The vast majority of words that we think about conflict are negative ones. Perhaps it should not always be viewed as being negative. Let us define conflict as “a difference in opinion or purposes that frustrates someone’s hopes or desires”.
I may look at my partner with a twinkle in my eyes as she is getting dressed to go to work. Her thoughts may well be “no way, I will be late for work”. At that moment in time there is a “difference in opinion” – the potential for a minor conflict! Do I need help to resolve that conflict, if it develops? Probably not. Why? As long as one of us changes our mind, I guess the issue will dissipate. I can change what I can affect – me and my mind. That should be my focus. I could also try to change that which I do not have the ability to control – the other person; and have a much lesser chance of doing so.
There are four primary causes of Conflict:
- Misunderstandings – resulting from poor communication
- Differences – in values, goals, priorities, expectations, interests or opinions
- Competition – over limited resources such as time or money
- Wrong doing – Many conflicts are caused or aggravated by wrong attitudes or actions
Conflict is not necessarily bad. Some differences are natural and beneficial. We are unique individuals and therefore we will have different opinions, convictions, desires, perspectives and priorities. That is a part of our diversity and personal preferences. Disagreements can stimulate productive dialogue, encourage creativity, promote helpful exchange and generally make life more interesting. Unity does not demand uniformity. We should not be seeking to avoid conflict, but rejoice in diversity.
Three basic ways that we respond to conflict:
1. Escape responses – are used when we are more interested in avoiding a conflict than resolving it. Therefore one way of escape is to deny the conflict. Another way is to flight. An extreme may even include suicide.
2. Attack responses –are used by those more interested in winning than in preserving relationships. Such responses are aimed at bringing as much pressure to bear on the opponent, to eliminate their opposition. Therefore, it may involve an assault, litigation and even murder, in extreme cases.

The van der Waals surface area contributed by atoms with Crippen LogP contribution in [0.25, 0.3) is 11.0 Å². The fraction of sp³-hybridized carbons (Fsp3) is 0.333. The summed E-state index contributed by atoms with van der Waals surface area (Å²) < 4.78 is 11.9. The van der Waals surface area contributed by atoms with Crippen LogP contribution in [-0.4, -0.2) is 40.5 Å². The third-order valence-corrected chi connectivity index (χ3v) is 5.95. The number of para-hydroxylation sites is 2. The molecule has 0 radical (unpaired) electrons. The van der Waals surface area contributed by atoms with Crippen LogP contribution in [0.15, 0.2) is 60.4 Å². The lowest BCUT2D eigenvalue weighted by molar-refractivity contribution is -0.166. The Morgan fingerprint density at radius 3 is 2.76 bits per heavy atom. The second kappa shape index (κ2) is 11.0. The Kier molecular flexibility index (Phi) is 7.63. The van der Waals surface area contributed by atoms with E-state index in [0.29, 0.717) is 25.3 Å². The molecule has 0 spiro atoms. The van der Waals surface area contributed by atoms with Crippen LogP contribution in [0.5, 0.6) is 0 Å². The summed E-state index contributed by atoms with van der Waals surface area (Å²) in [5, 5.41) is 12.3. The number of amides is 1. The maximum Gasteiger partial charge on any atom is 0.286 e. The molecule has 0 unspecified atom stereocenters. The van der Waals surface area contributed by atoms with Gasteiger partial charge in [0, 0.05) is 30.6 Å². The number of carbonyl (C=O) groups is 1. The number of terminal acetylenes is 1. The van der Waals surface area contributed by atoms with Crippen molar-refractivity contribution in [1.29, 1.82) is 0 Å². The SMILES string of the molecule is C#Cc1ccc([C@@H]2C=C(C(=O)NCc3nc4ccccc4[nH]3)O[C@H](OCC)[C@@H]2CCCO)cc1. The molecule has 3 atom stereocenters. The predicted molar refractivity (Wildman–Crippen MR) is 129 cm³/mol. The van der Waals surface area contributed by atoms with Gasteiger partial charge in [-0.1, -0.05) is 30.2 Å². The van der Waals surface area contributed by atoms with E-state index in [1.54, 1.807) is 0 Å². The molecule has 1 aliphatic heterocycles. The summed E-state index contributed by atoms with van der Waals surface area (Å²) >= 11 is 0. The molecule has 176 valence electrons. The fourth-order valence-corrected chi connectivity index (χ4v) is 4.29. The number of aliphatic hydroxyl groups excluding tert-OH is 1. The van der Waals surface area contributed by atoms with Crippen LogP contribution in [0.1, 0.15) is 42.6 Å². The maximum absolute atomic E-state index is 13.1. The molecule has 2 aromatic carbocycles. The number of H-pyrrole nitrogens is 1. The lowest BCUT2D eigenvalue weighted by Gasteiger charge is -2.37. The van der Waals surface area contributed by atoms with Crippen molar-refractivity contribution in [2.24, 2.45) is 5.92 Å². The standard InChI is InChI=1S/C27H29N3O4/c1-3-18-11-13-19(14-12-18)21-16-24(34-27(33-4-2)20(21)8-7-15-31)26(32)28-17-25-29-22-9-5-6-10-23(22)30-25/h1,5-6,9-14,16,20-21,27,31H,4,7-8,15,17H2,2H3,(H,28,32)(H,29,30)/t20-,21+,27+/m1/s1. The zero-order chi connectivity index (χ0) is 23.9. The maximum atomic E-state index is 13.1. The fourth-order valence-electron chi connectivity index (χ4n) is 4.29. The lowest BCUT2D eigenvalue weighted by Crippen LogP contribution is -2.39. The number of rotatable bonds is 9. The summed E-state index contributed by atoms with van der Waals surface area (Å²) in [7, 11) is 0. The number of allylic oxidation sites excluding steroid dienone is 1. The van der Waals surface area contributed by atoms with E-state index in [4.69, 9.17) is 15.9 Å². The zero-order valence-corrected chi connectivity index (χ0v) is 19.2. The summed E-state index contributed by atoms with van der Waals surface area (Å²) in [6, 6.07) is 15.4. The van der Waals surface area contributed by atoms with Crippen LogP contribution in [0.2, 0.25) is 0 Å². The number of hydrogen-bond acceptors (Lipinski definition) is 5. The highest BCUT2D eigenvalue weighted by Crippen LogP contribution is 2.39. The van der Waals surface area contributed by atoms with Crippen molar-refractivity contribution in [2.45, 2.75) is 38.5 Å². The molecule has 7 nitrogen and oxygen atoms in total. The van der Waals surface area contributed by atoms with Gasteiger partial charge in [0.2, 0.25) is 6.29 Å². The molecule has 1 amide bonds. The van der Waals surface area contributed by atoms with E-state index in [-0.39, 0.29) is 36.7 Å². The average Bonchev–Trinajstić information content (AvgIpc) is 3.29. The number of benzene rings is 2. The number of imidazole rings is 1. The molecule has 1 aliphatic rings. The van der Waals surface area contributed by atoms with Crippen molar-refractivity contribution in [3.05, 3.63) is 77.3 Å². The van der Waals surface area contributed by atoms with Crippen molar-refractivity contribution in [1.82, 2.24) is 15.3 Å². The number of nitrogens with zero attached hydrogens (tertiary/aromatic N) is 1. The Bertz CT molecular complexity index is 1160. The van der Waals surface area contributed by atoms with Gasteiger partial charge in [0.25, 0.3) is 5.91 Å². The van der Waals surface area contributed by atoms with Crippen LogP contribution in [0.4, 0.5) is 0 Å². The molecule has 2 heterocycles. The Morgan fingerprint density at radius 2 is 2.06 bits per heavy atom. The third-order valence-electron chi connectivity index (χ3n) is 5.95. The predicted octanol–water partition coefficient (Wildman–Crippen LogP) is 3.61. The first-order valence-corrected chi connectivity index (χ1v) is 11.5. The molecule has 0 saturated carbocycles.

3. Peacemaking responses can be broken down into 6 responses
Conflict presents unique opportunities. Conflict = Opportunity.
Conflicts are difficult to solve until parties face up to the realities of the situation. Although essential, that may be a painful process and can only come about when the individual is behaving in their Adult ego state and recognise all the facts and implications surrounding their course of action.
Some say there are no difficult people, only limitations on our ability to deal with certain individuals! They will also say there are no irritable people, only limitations on our ability to understand why certain people behave the way they do! To change the way others behave, the most effective tool we have is our own behaviour; the more flexible we are, the more able we are to influence others. In order to change their behaviour, people need to feel safe, appreciated and understood. That provides an impetus for change.
Understanding Issues, Position and Interest
It is important to know the difference between an issue, position and an interest and these are key credentials for the effective mediator.
a) An Issue – is an identifiable and concrete question that must be addressed in order to reach an agreement (i.e. the issue is what the conflict is about).
b) A Position – is where a party stands on an issue. What is their stance and perspective.
c) An Interest – is what motivates people. It is a concern, desire, need or something a person values. (i.e. what is their true motive for
Wanting a particular outcome). A person will fight hard indeed if there is encroachment on their values!
Interest provide the basis for our positions and when we know the interest, we are better able to find a solution.
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